Updated: May 27
All around the world, thousands of dolphins and whales (cetaceans) are held in captivity for entertainment. Theme parks such as SeaWorld, MarineLand, Loro Parque, and dozens more boast their live dolphin and whale shows. On the surface, these shows may seem like a fun and educational experience for the whole family, but they are far from fun for the animals performing. From the moment of deadly capture to their untimely deaths, the animals forced into this industry suffer countless physical and mental strains.
Capturing cetaceans for the entertainment industry is no bloodless task. In Taiji, Japan, several local fishing fleets head out to sea in the morning in search of large pods of dolphins. They then use all of their vessels to redirect the dolphins towards the shore in an area now referred to as The Cove. Younger dolphins are often the target as they are easier to capture, handle and transport than those more mature. Although the dolphins they capture must be captured alive, this does not mean there will be no bloodshed. Mature dolphins will instinctively attempt to save their young, and in doing so the fishermen will kill them to get them out of the way. This is only one of many examples of how whales and dolphins are captured and sold into captivity.
Families have been being torn apart for decades for the sake of human entertainment. Tragic slaughter of marine mammals happens every day around the world, just so a handful can be used for live shows and exhibits.
Physical & Mental Abuse
Orcas and dolphins don’t magically know how to do the tricks that are seen during live shows. It takes tedious and abusive training to teach them. They are often bribed with food to execute the tricks that the trainer wants them to learn. When they perform a trick correctly, they get a treat. But when the trick isn’t performed or not correctly, food is withheld from them. Starvation essentially drives the whales and dolphins into obedience. Starvation can lead to depression, and even acts of aggression towards other cetaceans in the tank with them, or the trainers.
Not only are whales and dolphins starved at entertainment parks, the pools they spend their lives in are entirely too small for their size. Too small of an environment for these animals is strenuous mentally and physically. In the wild cetaceans swim between 65-160 km (40-99 miles) in a given day, and dive on average 90 meters (295 feet) deep. The enclosures they are stuck in are depriving them of their swimming capabilities, only allowing them to swim aimlessly in circles for years. The deepest tank in SeaWorld, for example, is 35 feet deep, nowhere near deep enough for them to have the swimming space they need.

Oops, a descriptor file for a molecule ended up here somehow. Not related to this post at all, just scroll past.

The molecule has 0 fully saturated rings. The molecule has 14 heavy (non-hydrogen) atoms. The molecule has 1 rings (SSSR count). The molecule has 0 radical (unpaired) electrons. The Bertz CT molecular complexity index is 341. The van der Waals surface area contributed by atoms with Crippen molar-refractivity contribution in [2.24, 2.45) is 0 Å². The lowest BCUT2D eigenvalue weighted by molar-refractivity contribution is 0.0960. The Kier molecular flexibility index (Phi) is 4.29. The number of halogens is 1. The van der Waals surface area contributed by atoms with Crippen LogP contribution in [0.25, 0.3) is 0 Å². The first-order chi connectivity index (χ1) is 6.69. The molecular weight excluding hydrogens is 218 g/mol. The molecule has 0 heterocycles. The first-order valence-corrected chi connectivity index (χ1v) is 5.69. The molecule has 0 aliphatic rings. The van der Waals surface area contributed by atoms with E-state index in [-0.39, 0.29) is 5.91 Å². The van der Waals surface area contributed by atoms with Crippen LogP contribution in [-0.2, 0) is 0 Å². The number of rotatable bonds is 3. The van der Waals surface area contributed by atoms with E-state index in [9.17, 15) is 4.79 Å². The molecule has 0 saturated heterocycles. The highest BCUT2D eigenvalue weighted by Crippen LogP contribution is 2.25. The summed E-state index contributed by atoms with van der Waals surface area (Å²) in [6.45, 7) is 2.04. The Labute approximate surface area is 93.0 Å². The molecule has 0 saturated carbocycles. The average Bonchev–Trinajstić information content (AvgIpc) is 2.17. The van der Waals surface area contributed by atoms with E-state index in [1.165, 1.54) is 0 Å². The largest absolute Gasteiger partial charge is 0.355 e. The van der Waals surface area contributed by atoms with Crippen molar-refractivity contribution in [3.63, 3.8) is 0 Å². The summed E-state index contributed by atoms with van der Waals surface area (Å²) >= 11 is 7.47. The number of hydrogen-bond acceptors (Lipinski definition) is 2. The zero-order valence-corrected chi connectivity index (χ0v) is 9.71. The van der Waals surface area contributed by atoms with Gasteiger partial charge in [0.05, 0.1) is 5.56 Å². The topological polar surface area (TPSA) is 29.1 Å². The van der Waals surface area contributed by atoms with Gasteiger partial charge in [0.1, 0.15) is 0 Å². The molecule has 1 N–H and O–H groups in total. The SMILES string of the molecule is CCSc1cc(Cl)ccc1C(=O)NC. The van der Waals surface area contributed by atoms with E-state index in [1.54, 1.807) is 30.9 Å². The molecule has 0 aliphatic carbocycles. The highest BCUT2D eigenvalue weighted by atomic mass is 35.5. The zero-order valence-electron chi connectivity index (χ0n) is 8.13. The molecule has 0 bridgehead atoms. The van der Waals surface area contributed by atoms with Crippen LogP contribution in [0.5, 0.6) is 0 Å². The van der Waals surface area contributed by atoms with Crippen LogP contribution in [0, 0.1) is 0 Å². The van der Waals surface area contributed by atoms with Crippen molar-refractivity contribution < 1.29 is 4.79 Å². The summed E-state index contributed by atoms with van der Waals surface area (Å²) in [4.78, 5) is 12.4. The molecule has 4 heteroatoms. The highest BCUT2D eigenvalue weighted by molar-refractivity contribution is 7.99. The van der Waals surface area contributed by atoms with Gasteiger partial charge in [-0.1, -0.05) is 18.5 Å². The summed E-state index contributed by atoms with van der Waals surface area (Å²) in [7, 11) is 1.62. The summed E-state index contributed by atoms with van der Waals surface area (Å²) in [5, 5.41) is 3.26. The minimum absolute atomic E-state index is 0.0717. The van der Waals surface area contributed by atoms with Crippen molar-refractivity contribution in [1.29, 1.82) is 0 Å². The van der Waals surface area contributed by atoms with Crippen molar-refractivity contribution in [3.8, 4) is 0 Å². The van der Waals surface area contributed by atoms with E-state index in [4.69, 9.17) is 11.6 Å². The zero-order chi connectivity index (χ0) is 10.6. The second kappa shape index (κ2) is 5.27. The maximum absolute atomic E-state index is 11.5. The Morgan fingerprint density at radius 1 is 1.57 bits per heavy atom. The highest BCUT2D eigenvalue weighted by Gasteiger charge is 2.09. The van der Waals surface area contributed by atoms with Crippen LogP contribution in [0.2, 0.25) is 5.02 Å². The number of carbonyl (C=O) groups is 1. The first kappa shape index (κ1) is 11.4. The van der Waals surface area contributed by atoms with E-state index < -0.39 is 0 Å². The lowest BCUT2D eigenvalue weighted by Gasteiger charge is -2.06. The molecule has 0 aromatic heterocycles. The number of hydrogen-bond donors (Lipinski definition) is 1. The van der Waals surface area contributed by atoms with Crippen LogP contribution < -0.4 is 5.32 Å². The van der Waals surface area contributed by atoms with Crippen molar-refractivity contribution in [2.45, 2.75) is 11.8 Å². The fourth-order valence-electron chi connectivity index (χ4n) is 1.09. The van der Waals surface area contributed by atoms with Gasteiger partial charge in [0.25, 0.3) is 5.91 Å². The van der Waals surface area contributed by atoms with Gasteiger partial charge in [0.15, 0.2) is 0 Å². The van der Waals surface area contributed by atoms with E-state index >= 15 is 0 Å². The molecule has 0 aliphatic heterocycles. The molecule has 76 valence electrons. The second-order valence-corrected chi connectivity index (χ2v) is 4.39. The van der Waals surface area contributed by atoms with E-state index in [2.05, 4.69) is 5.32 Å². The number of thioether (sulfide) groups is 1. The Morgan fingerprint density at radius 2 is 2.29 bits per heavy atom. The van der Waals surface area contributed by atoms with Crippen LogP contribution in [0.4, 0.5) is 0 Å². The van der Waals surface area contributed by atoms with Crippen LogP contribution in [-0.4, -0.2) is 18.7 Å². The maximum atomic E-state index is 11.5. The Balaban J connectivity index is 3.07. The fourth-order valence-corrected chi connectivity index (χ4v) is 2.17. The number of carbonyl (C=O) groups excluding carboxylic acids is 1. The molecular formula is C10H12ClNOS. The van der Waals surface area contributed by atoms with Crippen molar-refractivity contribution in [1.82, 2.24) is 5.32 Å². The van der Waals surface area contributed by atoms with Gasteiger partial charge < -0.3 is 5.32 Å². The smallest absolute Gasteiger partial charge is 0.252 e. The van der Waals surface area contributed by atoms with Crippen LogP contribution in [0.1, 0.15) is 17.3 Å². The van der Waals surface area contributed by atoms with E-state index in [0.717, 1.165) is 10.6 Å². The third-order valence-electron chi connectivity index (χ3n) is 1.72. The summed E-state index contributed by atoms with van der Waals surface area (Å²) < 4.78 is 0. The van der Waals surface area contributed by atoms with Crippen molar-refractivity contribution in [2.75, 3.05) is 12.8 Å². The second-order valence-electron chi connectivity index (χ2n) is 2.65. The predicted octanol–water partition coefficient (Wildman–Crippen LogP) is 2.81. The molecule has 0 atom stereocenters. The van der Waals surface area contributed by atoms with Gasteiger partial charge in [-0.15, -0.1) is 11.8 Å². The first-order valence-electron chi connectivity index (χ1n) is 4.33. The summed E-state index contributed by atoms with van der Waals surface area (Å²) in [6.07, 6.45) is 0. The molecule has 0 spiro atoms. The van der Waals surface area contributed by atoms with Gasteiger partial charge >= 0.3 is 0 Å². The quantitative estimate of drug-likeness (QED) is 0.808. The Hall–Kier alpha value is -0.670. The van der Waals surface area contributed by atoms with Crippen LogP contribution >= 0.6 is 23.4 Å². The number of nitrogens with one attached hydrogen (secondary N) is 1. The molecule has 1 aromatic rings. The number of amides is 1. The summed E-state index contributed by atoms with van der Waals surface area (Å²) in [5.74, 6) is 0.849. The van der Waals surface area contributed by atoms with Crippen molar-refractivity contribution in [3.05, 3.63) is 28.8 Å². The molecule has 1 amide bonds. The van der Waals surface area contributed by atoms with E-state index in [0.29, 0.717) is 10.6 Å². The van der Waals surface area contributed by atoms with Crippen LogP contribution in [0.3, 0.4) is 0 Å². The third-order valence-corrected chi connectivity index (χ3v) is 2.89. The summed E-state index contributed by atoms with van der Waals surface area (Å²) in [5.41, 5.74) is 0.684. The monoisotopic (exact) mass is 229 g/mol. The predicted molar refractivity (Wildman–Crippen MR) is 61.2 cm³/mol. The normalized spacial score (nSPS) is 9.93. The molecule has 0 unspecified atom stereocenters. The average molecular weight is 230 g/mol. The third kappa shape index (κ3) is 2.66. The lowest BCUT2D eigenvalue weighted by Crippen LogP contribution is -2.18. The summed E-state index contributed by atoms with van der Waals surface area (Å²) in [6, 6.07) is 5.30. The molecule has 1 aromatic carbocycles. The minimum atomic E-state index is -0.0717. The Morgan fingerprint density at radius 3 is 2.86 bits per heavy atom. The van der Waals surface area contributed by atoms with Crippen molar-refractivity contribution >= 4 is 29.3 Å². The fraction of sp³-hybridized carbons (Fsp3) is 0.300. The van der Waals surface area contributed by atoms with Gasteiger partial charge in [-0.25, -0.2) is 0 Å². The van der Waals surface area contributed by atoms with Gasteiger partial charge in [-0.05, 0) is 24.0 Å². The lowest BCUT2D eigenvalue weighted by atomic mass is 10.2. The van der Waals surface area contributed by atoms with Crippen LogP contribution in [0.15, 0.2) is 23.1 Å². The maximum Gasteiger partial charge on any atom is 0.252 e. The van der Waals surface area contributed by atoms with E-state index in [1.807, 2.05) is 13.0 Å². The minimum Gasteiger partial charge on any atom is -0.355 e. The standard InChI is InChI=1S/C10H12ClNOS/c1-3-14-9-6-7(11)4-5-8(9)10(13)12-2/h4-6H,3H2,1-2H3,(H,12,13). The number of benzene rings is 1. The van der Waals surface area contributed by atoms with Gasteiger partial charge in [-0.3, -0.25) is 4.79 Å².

Boredom, stress, and depression are all symptoms of the lack of stimuli received in artificial enclosures. It is not uncommon for dolphins and whales to be seen logging (floating lifelessly at the surface of the water), chewing on metal bars, swimming in the same, repetitive patterns for hours, or popping their jaws. None of these behaviors are normal or seen in the wild.
Orcas in captivity are frequently seen with a collapsed dorsal fin. Wild orcas dorsal fins can be up to six feet tall and are kept in their natural, upright position due to the constant movement of water around them as they travel. However, because of the small tanks whales are kept in, gravity forces their dorsal fin down towards their body causing dorsal fin collapse. Dorsal fin collapse is seen in every male orca in captivity and many female orcas in captivity. Only 1% of orca in the wild are known to experience dorsal fin collapse in their life.
There is not a lot of concrete knowledge about the lifespan of orcas and dolphins in the wild however, it is estimated that dolphins can live anywhere from 50-60 years in the wild, and orcas can live up to 90 in the wild, though they average around 50-60 years as well. In captivity, dolphins hardly reach 20 and orcas live to be about 30. Parks and aquariums boast their amenities accommodating cetaceans including, medical care, lack of food scarcity, and protection from predators. If these animals have such an easy life, why do they hardly reach middle age in their care? Sea animals are meant to live in the sea where they can thrive, not a swimming pool.
What You Can Do
Don’t buy a ticket and don’t support these corrupt businesses that are dangering wildlife. Encourage your friends and family to do the same, and educate those unaware. Get involved with and donate to groups that are taking action. The Sea Shepherd Conservation Society, Ric O’Barry’s Dolphin Project, and the American Cetacean Society are all amazing organizations whose sole purpose is to bring justice to whales and dolphins across the world. Sign petitions and demand SeaWorld, MarineLand, Loro Parque, and the countless other parks put an end to captive cetaceans.